Two Common Failures of Leadership (and How to Correct Them)
The hardest part about being in a leadership role is knowing when everyone is lying to you.
I’m not talking about people being deliberately deceptive. It’s more like The Emperor’s New Clothes, or the phenomenon Malcolm Gladwell describes in Outliers, where co-pilots from rigidly hierarchical cultures are too afraid to tell pilots when something’s wrong, leading to a series of fatal mistakes.
The two most common leadership failures are:
- Failing to recognize a culture where employees don’t trust the information they get from you; and
- Not making people feel safe enough to tell you the truth about problems.
How do you solve or avoid these problems? It’s all about culture.
And positive cultures spring from an honest flow of information — a coherent, inspiring and achievable vision going out; accurate market and organizational intelligence coming in. In short, you win by taking a holistic approach to leadership.
1. Holistic leadership articulates a business-driven vision that also gives people something to believe in.
Developing and nurturing a vision is difficult enough. But the courage to communicate it separates the leaders who can from the leaders who do.
Can you articulate your business goals for 2015? Are they realistic, actionable, measurable and widely understood at all organizational levels? Even more important, can you articulate the vision behind them?
Your vision doesn’t just sit inside the cover of your annual report. It gives employees and customers something to believe in.
No one (especially Millennials) wants to feel like they’re trading their waking hours for a paycheck and a meaningless cause. We all want to feel like we’re spending our time on something truly valuable.
2. Holistic leadership shows the true context in which your business operates.
A funny thing happened when I interviewed an organization’s employees as part of a holistic transformation exercise: Even after their interviews, some continued to leave anonymous notes in my purse about how things “really operated.”
Many corporate cultures make people feel like they can’t tell the truth without being punished, thus pushing the truth farther and farther underground.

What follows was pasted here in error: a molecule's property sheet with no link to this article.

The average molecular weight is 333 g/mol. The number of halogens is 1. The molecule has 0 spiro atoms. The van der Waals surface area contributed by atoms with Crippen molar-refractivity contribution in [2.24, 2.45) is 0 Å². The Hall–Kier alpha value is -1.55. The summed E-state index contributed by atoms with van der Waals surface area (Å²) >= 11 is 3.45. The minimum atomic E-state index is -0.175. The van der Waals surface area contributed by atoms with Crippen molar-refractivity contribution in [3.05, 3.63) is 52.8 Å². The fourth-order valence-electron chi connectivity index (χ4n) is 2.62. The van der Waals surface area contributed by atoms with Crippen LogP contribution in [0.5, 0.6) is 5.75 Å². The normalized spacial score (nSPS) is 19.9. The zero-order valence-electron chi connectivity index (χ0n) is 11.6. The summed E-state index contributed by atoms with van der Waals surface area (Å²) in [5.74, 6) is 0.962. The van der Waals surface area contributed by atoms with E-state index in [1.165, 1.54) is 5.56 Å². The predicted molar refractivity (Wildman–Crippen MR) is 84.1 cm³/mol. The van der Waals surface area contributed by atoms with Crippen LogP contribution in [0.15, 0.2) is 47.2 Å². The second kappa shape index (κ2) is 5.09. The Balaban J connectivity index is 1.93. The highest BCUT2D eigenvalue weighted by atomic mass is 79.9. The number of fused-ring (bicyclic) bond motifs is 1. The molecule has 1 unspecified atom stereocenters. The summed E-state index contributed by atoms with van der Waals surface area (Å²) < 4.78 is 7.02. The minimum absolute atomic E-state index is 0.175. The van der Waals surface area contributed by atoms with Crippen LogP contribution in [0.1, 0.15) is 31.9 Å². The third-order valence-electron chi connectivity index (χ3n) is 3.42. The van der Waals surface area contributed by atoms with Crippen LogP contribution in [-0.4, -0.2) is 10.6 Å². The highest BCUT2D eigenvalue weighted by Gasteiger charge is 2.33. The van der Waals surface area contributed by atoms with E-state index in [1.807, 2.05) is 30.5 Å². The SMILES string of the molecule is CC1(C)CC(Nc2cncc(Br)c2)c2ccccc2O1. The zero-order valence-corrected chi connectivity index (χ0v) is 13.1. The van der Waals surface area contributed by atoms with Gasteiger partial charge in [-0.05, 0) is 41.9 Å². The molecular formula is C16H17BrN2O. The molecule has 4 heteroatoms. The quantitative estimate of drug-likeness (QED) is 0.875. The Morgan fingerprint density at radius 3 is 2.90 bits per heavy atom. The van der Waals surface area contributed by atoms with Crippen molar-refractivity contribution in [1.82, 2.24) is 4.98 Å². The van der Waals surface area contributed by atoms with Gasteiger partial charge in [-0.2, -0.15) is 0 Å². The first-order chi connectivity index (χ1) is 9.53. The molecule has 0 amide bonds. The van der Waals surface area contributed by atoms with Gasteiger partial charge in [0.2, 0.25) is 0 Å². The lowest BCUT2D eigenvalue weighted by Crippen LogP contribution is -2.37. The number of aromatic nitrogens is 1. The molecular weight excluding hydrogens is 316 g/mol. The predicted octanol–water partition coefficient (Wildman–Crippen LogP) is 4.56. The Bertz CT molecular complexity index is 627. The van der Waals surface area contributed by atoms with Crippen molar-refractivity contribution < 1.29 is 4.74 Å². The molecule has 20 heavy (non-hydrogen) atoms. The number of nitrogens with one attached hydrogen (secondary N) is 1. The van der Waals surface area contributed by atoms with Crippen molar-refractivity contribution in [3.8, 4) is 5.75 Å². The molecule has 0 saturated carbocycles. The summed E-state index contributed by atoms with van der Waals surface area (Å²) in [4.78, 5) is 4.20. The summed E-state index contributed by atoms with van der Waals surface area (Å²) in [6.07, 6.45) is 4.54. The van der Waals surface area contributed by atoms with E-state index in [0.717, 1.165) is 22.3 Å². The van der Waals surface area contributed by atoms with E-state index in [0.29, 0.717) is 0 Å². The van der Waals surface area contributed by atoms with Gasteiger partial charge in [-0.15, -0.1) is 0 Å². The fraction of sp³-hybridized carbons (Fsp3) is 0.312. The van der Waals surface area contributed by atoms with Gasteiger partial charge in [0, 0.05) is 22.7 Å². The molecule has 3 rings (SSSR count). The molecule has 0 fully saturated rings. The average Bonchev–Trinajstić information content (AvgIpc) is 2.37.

Our goal as leaders is fly the plane safely and land at the right destination, and we can’t do that if we foster a culture that only tells us what we want to hear (or advances someone’s personal agenda).
A holistic approach rewards honesty, makes people feel safe, and aligns your culture with your vision.
It’s easier to hide behind a position of leadership than it is to break formation and actually lead.
And being “holistic” isn’t about embracing some touchy-feely buzzword — it’s 100 percent about maximizing profitability.
The difference is this: Instead of leaving fear, confusion and dysfunction in its wake, a holistic approach empowers leadership with better information to set a more meaningful vision, make smarter decisions and create a more positive culture.
About the Author: Tanya Korpi Macleod is the founder of Minneapolis-based Macleod & Co. After more than 25 years of marketing and advertising experience in the U.S. and Europe, Tanya noticed that chasm that often exists between an organization’s theoretical marketing “plan” and its realistic ability to execute it. This led her to pioneer in the concept of “holistic marketing,” which redefines marketing as the complete process of bringing a product, service or company from inception to maximum ongoing profitability. Her mission is to show organizational leaders that a holistic mindset not only promotes a healthier culture, but a more profitable business.